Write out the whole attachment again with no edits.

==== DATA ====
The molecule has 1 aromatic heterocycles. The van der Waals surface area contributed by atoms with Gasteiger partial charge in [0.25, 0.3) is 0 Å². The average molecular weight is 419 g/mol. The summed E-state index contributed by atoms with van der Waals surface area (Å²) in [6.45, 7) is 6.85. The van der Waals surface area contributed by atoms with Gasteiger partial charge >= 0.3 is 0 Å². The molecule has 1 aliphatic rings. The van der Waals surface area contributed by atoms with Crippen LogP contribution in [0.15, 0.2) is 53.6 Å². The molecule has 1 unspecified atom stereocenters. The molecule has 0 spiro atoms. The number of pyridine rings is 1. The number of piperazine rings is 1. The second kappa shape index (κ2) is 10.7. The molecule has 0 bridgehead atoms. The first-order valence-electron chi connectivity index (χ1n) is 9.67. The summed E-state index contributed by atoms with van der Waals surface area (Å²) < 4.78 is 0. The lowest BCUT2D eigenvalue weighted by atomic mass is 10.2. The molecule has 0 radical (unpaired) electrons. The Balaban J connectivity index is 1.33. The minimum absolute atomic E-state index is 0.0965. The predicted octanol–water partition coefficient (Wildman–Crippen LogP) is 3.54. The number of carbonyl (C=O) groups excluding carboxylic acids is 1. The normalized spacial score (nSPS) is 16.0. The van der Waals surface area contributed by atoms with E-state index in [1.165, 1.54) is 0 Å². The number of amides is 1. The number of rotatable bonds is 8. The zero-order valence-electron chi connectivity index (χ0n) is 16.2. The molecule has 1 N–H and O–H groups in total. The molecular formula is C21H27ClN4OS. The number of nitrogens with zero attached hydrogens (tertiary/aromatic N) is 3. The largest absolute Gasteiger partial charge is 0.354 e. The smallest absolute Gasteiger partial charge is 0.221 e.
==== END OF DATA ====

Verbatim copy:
The molecule has 1 aromatic heterocycles. The van der Waals surface area contributed by atoms with Gasteiger partial charge in [0.25, 0.3) is 0 Å². The average molecular weight is 419 g/mol. The summed E-state index contributed by atoms with van der Waals surface area (Å²) in [6.45, 7) is 6.85. The van der Waals surface area contributed by atoms with Gasteiger partial charge >= 0.3 is 0 Å². The molecule has 1 aliphatic rings. The van der Waals surface area contributed by atoms with Crippen LogP contribution in [0.15, 0.2) is 53.6 Å². The molecule has 1 unspecified atom stereocenters. The molecule has 0 spiro atoms. The number of pyridine rings is 1. The number of piperazine rings is 1. The second kappa shape index (κ2) is 10.7. The molecule has 0 bridgehead atoms. The first-order valence-electron chi connectivity index (χ1n) is 9.67. The summed E-state index contributed by atoms with van der Waals surface area (Å²) < 4.78 is 0. The lowest BCUT2D eigenvalue weighted by atomic mass is 10.2. The molecule has 0 radical (unpaired) electrons. The Balaban J connectivity index is 1.33. The minimum absolute atomic E-state index is 0.0965. The predicted octanol–water partition coefficient (Wildman–Crippen LogP) is 3.54. The number of carbonyl (C=O) groups excluding carboxylic acids is 1. The normalized spacial score (nSPS) is 16.0. The van der Waals surface area contributed by atoms with E-state index in [1.165, 1.54) is 0 Å². The number of amides is 1. The number of rotatable bonds is 8. The zero-order valence-electron chi connectivity index (χ0n) is 16.2. The molecule has 1 N–H and O–H groups in total. The molecular formula is C21H27ClN4OS. The number of nitrogens with zero attached hydrogens (tertiary/aromatic N) is 3. The largest absolute Gasteiger partial charge is 0.354 e. The smallest absolute Gasteiger partial charge is 0.221 e.